Except for an unhappy sequence of wives back home dealing with death announcement telegrams, "We Were Soldiers" becomes a very different film once the men go into combat and find themselves trapped and outnumbered like another 7th Cavalry, George Armstrong Custer's, a century earlier. If not for the eventual presence of reporter-photographer Galloway ("Saving Private Ryan's" Barry Pepper), this story would probably have been even more unknown than it is.
The film's sentiments may be retrograde, but "Soldiers'" savage action sequences, most impressively shot by Dean Semler using anywhere from four to 11 cameras, are indelible, even as part of us is saying, "Oh no, not another state-of-the-art battle film." There has been a lot of memorable combat footage over the last several years, from "Private Ryan" to the current "Black Hawk Down," but the way Wallace and Semler have shot the multi-day battle that takes up most of "We Were Soldiers'" screen time makes it stand out.
Wallace's idea was not necessarily to be as brilliantly artistic as, for instance, Ridley Scott and cinematographer Slawomir Idziak were in "Black Hawk" but rather to create, as he told American Cinematographer, "a document of the battle taking place before us." As a result, the combat in "We Were Soldiers" has a brutal, savage, unrelenting quality, with enough of the blood, the screaming and the life-and-death chaos of hand-to-hand combat to make the terror on the soldiers' faces more than believable. A sequence of one soldier trying to cut the burning parts off a comrade's face that's been seared by a white phosphorous round is exactly as harrowing as it sounds.
As the battle goes on and more and more innocent young men are cut down without a prayer, "We Were Soldiers" undercuts its avowed aims and becomes, paradoxically, less and less the "tribute to the nobility and uncommon valor of those men under fire" the press notes say it wants to be and more like the classic antiwar films "Paths of Glory" and "All Quiet on the Western Front."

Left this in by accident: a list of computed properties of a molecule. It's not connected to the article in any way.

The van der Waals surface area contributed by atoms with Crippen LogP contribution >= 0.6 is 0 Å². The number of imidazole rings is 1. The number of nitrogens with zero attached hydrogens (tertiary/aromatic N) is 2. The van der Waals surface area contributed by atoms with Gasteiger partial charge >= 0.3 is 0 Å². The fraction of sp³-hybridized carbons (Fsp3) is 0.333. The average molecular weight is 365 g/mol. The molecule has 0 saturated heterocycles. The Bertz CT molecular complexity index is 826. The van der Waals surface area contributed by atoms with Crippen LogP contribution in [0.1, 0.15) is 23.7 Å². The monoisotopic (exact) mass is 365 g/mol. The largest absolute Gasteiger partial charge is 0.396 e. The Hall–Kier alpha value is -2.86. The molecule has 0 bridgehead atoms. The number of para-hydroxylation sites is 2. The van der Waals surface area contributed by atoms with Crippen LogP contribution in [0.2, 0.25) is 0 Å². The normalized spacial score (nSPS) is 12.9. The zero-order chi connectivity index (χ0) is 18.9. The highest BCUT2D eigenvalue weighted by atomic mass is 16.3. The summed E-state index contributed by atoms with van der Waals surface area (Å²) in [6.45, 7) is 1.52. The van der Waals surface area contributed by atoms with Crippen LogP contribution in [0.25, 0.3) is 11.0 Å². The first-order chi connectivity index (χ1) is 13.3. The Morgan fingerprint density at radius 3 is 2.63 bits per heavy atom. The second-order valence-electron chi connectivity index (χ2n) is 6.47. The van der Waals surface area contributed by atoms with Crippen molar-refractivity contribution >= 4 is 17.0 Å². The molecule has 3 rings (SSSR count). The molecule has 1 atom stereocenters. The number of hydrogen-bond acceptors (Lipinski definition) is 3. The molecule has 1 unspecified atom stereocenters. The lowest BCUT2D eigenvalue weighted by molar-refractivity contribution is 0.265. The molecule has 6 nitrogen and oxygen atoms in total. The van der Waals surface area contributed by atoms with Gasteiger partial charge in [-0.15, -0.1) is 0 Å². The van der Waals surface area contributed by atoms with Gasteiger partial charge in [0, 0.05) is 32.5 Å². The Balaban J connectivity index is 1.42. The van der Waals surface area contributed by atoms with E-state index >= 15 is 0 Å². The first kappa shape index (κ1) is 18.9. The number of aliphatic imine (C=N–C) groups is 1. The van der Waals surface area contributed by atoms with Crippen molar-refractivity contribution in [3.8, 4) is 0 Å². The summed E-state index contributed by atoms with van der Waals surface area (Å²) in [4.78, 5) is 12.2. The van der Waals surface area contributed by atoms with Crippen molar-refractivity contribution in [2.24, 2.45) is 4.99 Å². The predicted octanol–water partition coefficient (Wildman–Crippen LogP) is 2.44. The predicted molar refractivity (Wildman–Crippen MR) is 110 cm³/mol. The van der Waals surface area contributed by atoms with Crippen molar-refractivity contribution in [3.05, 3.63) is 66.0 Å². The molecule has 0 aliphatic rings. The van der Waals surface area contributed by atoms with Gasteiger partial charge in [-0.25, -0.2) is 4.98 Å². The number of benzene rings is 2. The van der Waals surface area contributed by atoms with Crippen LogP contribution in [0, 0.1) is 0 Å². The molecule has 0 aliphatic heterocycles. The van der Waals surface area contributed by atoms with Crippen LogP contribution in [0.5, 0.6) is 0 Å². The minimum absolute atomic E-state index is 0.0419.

Heroism and courage are not the words that come to mind after witnessing what we see here but rather slaughter and terrible waste. We feel the pointlessness of these deaths, the awful devastation on both sides. Especially because we cannot forget what this film prefers to avoid knowing, that bravery and self-sacrifice without a reason are not cause for celebration but rather one of the saddest, one of the most regrettable of human activities.
MPAA rating: R, for sustained sequences of graphic war violence and language. Times guidelines: The level of blood and savagery is extremely difficult to watch.
'We Were Soldiers'
Mel Gibson...Lt. Col. Hal Moore
Madeleine Stowe...Julie Moore
Greg Kinnear...Maj. Bruce Crandall
Sam Elliott...Sgt. Maj. Basil Plumley
Chris Klein...2nd Lt. Jack Geoghegan
Keri Russell...Barbara Geoghegan
Barry Pepper...Joe Galloway
Paramount Pictures and Icon Productions present an Icon/Wheelhouse Entertainment production, released by Paramount Pictures. Director Randall Wallace. Producers Bruce Davey, Stephen McEveety, Randall Wallace. Executive producers Jim Lemley, Arne L. Schmidt. Screenplay Randall Wallace, based on the book "We Were Soldiers Once ... and Young" by Lt. Gen. Harold G. Moore (Ret.) and Joseph L. Galloway. Cinematographer Dean Semler. Editor William Hoy. Costumes Michael T. Boyd. Music Nick Glennie-Smith. Production design Tom Sanders. Art director Kevin Kavanaugh. Set decorator Gary Fettis. Running time: 2 hours, 18 minutes.
In general release.Copyright © 2015, Los Angeles Times